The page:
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Br J Psychiatry. 2009 Feb;194(2):117-22. doi: 10.1192/bjp.bp.108.051813.

Comparative epidemiology of chronic fatigue syndrome in Brazilian and British primary care: prevalence and recognition.

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  • 1Department of Preventive Medicine, University of São Paulo Medical School, University Hospital, University of São Paulo, Brazil.



Although fatigue is a ubiquitous symptom across countries, clinical descriptions of chronic fatigue syndrome have arisen from a limited number of high-income countries. This might reflect differences in true prevalence or clinical recognition influenced by sociocultural factors.


To compare the prevalence, physician recognition and diagnosis of chronic fatigue syndrome in London and São Paulo.


Primary care patients in London (n=2459) and São Paulo (n=3914) were surveyed for the prevalence of chronic fatigue syndrome. Medical records were reviewed for the physician recognition and diagnosis.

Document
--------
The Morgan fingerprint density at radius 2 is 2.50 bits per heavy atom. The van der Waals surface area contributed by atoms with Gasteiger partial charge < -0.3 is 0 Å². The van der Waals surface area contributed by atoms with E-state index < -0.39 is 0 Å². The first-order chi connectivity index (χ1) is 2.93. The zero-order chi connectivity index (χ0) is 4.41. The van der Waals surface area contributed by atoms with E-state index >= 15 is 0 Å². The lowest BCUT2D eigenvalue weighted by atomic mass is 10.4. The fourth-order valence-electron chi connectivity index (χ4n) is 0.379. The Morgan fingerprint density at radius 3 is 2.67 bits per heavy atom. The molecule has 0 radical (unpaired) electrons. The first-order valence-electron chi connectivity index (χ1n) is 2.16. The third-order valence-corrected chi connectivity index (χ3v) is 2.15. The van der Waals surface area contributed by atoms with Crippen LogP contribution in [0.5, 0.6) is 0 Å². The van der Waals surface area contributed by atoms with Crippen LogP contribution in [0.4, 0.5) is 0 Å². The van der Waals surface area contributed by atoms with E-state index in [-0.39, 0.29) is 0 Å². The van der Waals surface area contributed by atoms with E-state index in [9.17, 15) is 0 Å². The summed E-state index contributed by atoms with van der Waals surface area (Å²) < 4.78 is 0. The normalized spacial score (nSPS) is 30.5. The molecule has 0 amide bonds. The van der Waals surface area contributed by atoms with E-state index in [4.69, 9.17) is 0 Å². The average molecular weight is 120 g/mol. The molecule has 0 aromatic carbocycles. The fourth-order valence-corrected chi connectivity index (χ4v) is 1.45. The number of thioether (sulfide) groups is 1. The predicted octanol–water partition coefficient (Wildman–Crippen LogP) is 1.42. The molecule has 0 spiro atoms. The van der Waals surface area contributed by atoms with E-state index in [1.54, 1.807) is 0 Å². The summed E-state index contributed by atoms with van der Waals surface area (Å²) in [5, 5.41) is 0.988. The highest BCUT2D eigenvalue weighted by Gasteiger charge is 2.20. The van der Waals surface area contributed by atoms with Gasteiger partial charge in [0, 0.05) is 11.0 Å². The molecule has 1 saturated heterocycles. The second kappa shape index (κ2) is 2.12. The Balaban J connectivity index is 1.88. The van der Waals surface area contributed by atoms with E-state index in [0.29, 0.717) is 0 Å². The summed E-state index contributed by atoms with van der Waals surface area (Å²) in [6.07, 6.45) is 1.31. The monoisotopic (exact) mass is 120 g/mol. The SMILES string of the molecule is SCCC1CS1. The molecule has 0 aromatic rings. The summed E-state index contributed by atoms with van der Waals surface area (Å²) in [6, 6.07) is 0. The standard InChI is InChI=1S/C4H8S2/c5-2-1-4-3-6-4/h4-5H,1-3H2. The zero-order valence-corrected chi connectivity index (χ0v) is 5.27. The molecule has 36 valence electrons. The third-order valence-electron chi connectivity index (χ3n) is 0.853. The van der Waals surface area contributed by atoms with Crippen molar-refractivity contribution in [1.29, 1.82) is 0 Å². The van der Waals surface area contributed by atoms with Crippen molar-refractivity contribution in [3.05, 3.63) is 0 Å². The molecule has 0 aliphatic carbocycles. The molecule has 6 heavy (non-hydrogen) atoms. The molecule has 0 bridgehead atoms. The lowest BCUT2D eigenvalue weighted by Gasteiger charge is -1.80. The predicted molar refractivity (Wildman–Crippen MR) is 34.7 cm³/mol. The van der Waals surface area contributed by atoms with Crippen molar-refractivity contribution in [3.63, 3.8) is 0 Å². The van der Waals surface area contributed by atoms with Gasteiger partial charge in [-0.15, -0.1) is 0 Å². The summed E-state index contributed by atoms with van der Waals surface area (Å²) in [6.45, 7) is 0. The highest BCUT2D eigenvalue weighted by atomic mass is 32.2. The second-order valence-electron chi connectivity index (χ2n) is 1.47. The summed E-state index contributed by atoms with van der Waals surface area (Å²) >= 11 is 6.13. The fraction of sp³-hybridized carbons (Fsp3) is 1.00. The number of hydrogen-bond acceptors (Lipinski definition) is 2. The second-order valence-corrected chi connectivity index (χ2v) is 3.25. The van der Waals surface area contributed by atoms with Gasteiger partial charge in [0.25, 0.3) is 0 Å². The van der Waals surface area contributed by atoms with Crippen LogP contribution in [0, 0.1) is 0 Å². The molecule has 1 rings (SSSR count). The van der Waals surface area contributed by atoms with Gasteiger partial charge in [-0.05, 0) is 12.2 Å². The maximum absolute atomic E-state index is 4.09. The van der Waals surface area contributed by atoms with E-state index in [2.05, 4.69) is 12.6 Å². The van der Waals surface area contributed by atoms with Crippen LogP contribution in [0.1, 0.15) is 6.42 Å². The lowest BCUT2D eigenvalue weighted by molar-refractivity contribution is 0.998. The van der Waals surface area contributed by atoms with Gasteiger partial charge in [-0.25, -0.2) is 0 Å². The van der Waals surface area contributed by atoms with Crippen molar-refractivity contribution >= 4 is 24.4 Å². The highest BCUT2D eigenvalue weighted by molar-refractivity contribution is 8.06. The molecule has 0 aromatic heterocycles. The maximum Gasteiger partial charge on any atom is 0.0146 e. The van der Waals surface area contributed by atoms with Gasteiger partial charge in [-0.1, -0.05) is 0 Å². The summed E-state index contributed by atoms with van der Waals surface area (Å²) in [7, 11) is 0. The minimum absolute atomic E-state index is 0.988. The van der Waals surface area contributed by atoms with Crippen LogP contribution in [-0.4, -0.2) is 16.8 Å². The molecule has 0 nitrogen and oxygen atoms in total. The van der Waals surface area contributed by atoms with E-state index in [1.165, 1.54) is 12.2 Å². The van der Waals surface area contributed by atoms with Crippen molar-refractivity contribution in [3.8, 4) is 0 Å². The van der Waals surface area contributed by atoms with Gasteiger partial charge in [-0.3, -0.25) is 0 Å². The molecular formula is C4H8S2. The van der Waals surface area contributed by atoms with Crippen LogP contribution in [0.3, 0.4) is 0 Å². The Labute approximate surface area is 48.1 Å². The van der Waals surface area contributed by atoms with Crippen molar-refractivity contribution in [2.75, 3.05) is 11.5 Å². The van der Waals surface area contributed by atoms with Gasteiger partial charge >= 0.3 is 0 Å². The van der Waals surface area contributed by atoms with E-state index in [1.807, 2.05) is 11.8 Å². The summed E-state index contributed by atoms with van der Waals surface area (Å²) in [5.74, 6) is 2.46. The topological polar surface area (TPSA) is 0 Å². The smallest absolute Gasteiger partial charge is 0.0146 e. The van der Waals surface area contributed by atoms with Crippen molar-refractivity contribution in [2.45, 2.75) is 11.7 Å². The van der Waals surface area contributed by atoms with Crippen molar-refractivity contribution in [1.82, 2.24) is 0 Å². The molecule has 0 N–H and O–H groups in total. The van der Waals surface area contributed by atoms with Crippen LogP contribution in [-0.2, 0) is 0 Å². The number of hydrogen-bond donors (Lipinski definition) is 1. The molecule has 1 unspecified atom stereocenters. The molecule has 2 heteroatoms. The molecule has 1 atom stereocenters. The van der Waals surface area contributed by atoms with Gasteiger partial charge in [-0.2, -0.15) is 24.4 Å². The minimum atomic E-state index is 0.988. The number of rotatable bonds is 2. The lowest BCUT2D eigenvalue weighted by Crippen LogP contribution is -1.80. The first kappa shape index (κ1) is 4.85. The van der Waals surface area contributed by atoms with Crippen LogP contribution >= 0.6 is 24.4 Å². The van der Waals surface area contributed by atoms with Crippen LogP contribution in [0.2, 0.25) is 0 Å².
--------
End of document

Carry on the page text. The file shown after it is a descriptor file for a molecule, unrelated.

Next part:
The prevalence of chronic fatigue syndrome according to Centers for Disease Control 1994 criteria was comparable in Britain and Brazil: 2.1% v. 1.6% (P=0.20). Medical records review identified 11 diagnosed cases of chronic fatigue syndrome in Britain, but none in Brazil (P<0.001).


The primary care prevalence of chronic fatigue syndrome was similar in two culturally and economically distinct nations. However, doctors are unlikely to recognise and label chronic fatigue syndrome as a discrete disorder in Brazil. The recognition of this illness rather than the illness itself may be culturally induced.

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